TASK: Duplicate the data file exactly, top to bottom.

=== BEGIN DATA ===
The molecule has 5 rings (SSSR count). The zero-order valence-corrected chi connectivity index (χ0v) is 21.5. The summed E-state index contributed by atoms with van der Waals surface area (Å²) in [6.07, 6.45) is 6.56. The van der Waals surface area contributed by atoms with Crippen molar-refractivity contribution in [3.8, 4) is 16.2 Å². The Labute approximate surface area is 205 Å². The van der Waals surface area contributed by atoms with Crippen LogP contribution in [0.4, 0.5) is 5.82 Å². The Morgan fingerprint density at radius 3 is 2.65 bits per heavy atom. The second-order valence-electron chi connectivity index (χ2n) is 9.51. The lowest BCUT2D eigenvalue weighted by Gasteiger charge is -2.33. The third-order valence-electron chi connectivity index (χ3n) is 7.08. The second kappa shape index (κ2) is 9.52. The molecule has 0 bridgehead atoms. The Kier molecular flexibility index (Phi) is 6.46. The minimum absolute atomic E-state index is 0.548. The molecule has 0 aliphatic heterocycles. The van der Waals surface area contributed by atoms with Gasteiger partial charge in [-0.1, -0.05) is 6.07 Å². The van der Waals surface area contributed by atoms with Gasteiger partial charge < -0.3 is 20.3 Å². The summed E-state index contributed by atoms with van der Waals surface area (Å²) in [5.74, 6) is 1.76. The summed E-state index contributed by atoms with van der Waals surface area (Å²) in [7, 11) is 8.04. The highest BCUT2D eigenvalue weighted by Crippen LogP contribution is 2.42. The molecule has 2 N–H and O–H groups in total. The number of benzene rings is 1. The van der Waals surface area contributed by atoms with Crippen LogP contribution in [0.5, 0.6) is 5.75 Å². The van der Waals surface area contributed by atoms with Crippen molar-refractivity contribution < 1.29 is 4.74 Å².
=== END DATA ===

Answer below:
The molecule has 5 rings (SSSR count). The zero-order valence-corrected chi connectivity index (χ0v) is 21.5. The summed E-state index contributed by atoms with van der Waals surface area (Å²) in [6.07, 6.45) is 6.56. The van der Waals surface area contributed by atoms with Crippen molar-refractivity contribution in [3.8, 4) is 16.2 Å². The Labute approximate surface area is 205 Å². The van der Waals surface area contributed by atoms with Crippen LogP contribution in [0.4, 0.5) is 5.82 Å². The Morgan fingerprint density at radius 3 is 2.65 bits per heavy atom. The second-order valence-electron chi connectivity index (χ2n) is 9.51. The lowest BCUT2D eigenvalue weighted by Gasteiger charge is -2.33. The third-order valence-electron chi connectivity index (χ3n) is 7.08. The second kappa shape index (κ2) is 9.52. The molecule has 0 bridgehead atoms. The Kier molecular flexibility index (Phi) is 6.46. The minimum absolute atomic E-state index is 0.548. The molecule has 0 aliphatic heterocycles. The van der Waals surface area contributed by atoms with Gasteiger partial charge in [-0.1, -0.05) is 6.07 Å². The van der Waals surface area contributed by atoms with Gasteiger partial charge < -0.3 is 20.3 Å². The summed E-state index contributed by atoms with van der Waals surface area (Å²) in [5.74, 6) is 1.76. The summed E-state index contributed by atoms with van der Waals surface area (Å²) in [7, 11) is 8.04. The highest BCUT2D eigenvalue weighted by Crippen LogP contribution is 2.42. The molecule has 2 N–H and O–H groups in total. The number of benzene rings is 1. The van der Waals surface area contributed by atoms with Crippen LogP contribution in [0.5, 0.6) is 5.75 Å². The van der Waals surface area contributed by atoms with Crippen molar-refractivity contribution < 1.29 is 4.74 Å².